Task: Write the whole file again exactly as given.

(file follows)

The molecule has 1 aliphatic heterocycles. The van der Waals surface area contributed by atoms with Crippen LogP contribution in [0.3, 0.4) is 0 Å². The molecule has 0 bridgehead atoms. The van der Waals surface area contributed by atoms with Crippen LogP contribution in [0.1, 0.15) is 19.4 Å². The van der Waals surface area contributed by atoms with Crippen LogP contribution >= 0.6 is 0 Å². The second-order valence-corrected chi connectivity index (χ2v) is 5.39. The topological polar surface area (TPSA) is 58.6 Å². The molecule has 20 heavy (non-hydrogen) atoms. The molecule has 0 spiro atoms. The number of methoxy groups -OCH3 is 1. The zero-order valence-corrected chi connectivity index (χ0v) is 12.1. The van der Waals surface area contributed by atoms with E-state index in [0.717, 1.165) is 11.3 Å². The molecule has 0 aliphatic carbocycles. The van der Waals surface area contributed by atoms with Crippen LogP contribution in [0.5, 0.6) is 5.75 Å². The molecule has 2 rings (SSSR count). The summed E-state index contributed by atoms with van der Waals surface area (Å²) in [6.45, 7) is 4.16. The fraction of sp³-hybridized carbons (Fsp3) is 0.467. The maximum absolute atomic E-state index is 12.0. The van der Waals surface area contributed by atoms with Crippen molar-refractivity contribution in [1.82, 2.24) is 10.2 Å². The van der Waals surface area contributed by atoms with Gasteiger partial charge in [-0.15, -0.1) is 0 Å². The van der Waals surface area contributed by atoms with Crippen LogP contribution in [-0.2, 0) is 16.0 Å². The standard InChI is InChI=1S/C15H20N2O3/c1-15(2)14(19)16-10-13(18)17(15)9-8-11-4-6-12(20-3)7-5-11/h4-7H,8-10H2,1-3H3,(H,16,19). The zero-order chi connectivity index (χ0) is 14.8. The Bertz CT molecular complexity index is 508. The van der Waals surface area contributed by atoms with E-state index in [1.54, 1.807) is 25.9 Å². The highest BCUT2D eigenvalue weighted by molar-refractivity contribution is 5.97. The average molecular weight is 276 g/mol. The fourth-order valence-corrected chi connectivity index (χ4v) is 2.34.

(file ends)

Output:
The molecule has 1 aliphatic heterocycles. The van der Waals surface area contributed by atoms with Crippen LogP contribution in [0.3, 0.4) is 0 Å². The molecule has 0 bridgehead atoms. The van der Waals surface area contributed by atoms with Crippen LogP contribution in [0.1, 0.15) is 19.4 Å². The van der Waals surface area contributed by atoms with Crippen LogP contribution >= 0.6 is 0 Å². The second-order valence-corrected chi connectivity index (χ2v) is 5.39. The topological polar surface area (TPSA) is 58.6 Å². The molecule has 20 heavy (non-hydrogen) atoms. The molecule has 0 spiro atoms. The number of methoxy groups -OCH3 is 1. The zero-order valence-corrected chi connectivity index (χ0v) is 12.1. The van der Waals surface area contributed by atoms with E-state index in [0.717, 1.165) is 11.3 Å². The molecule has 0 aliphatic carbocycles. The van der Waals surface area contributed by atoms with Crippen LogP contribution in [0.5, 0.6) is 5.75 Å². The molecule has 2 rings (SSSR count). The summed E-state index contributed by atoms with van der Waals surface area (Å²) in [6.45, 7) is 4.16. The fraction of sp³-hybridized carbons (Fsp3) is 0.467. The maximum absolute atomic E-state index is 12.0. The van der Waals surface area contributed by atoms with Crippen molar-refractivity contribution in [1.82, 2.24) is 10.2 Å². The van der Waals surface area contributed by atoms with Gasteiger partial charge in [-0.15, -0.1) is 0 Å². The van der Waals surface area contributed by atoms with Crippen LogP contribution in [-0.2, 0) is 16.0 Å². The standard InChI is InChI=1S/C15H20N2O3/c1-15(2)14(19)16-10-13(18)17(15)9-8-11-4-6-12(20-3)7-5-11/h4-7H,8-10H2,1-3H3,(H,16,19). The zero-order chi connectivity index (χ0) is 14.8. The Bertz CT molecular complexity index is 508. The van der Waals surface area contributed by atoms with E-state index in [1.54, 1.807) is 25.9 Å². The highest BCUT2D eigenvalue weighted by molar-refractivity contribution is 5.97. The average molecular weight is 276 g/mol. The fourth-order valence-corrected chi connectivity index (χ4v) is 2.34.